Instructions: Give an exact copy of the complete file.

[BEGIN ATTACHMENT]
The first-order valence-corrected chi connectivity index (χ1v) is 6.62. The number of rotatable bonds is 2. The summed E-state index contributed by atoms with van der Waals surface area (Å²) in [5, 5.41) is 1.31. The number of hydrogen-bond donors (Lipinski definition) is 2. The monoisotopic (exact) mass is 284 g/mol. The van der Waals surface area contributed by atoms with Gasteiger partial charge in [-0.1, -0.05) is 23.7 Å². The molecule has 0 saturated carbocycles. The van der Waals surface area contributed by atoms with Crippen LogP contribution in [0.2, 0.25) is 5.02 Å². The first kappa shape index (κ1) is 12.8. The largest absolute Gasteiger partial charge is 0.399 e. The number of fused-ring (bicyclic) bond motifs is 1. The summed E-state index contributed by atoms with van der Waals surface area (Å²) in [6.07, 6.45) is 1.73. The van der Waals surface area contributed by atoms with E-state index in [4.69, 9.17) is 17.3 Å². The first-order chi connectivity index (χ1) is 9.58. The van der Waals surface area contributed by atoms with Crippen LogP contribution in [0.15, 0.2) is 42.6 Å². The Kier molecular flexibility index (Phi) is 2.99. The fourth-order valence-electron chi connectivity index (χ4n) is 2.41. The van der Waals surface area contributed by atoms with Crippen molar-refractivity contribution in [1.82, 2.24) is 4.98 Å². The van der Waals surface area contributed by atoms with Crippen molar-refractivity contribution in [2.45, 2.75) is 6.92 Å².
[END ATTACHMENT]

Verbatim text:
The first-order valence-corrected chi connectivity index (χ1v) is 6.62. The number of rotatable bonds is 2. The summed E-state index contributed by atoms with van der Waals surface area (Å²) in [5, 5.41) is 1.31. The number of hydrogen-bond donors (Lipinski definition) is 2. The monoisotopic (exact) mass is 284 g/mol. The van der Waals surface area contributed by atoms with Gasteiger partial charge in [-0.1, -0.05) is 23.7 Å². The molecule has 0 saturated carbocycles. The van der Waals surface area contributed by atoms with Crippen LogP contribution in [0.2, 0.25) is 5.02 Å². The first kappa shape index (κ1) is 12.8. The largest absolute Gasteiger partial charge is 0.399 e. The number of fused-ring (bicyclic) bond motifs is 1. The summed E-state index contributed by atoms with van der Waals surface area (Å²) in [6.07, 6.45) is 1.73. The van der Waals surface area contributed by atoms with E-state index in [4.69, 9.17) is 17.3 Å². The first-order chi connectivity index (χ1) is 9.58. The van der Waals surface area contributed by atoms with Crippen LogP contribution in [0.15, 0.2) is 42.6 Å². The Kier molecular flexibility index (Phi) is 2.99. The fourth-order valence-electron chi connectivity index (χ4n) is 2.41. The van der Waals surface area contributed by atoms with Crippen molar-refractivity contribution in [1.82, 2.24) is 4.98 Å². The van der Waals surface area contributed by atoms with Crippen molar-refractivity contribution in [2.45, 2.75) is 6.92 Å².